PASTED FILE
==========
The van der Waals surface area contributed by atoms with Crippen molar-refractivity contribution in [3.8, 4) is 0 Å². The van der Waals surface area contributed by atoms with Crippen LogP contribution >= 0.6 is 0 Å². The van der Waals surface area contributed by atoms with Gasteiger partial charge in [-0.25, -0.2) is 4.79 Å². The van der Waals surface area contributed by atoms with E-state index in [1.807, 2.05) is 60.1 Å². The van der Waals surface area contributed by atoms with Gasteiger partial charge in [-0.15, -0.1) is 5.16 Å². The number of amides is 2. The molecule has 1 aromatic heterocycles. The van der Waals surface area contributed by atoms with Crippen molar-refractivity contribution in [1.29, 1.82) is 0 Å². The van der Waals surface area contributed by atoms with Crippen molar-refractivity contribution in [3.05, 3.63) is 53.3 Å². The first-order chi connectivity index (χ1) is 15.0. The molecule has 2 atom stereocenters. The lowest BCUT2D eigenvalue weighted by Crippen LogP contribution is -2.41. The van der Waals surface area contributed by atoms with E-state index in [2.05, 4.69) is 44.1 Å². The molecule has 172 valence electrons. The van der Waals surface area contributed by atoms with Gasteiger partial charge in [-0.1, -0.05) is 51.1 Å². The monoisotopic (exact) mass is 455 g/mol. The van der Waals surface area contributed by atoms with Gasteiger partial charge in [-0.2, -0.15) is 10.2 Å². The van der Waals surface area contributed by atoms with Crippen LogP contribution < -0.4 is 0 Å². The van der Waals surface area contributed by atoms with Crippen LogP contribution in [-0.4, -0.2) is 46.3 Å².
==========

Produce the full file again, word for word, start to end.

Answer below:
The van der Waals surface area contributed by atoms with Crippen molar-refractivity contribution in [3.8, 4) is 0 Å². The van der Waals surface area contributed by atoms with Crippen LogP contribution >= 0.6 is 0 Å². The van der Waals surface area contributed by atoms with Gasteiger partial charge in [-0.25, -0.2) is 4.79 Å². The van der Waals surface area contributed by atoms with E-state index in [1.807, 2.05) is 60.1 Å². The van der Waals surface area contributed by atoms with Gasteiger partial charge in [-0.15, -0.1) is 5.16 Å². The number of amides is 2. The molecule has 1 aromatic heterocycles. The van der Waals surface area contributed by atoms with Crippen molar-refractivity contribution in [1.29, 1.82) is 0 Å². The van der Waals surface area contributed by atoms with Crippen molar-refractivity contribution in [3.05, 3.63) is 53.3 Å². The first-order chi connectivity index (χ1) is 15.0. The molecule has 2 atom stereocenters. The lowest BCUT2D eigenvalue weighted by Crippen LogP contribution is -2.41. The van der Waals surface area contributed by atoms with E-state index in [2.05, 4.69) is 44.1 Å². The molecule has 172 valence electrons. The van der Waals surface area contributed by atoms with Gasteiger partial charge in [-0.1, -0.05) is 51.1 Å². The monoisotopic (exact) mass is 455 g/mol. The van der Waals surface area contributed by atoms with Gasteiger partial charge in [-0.2, -0.15) is 10.2 Å². The van der Waals surface area contributed by atoms with Crippen LogP contribution < -0.4 is 0 Å². The van der Waals surface area contributed by atoms with Crippen LogP contribution in [-0.4, -0.2) is 46.3 Å².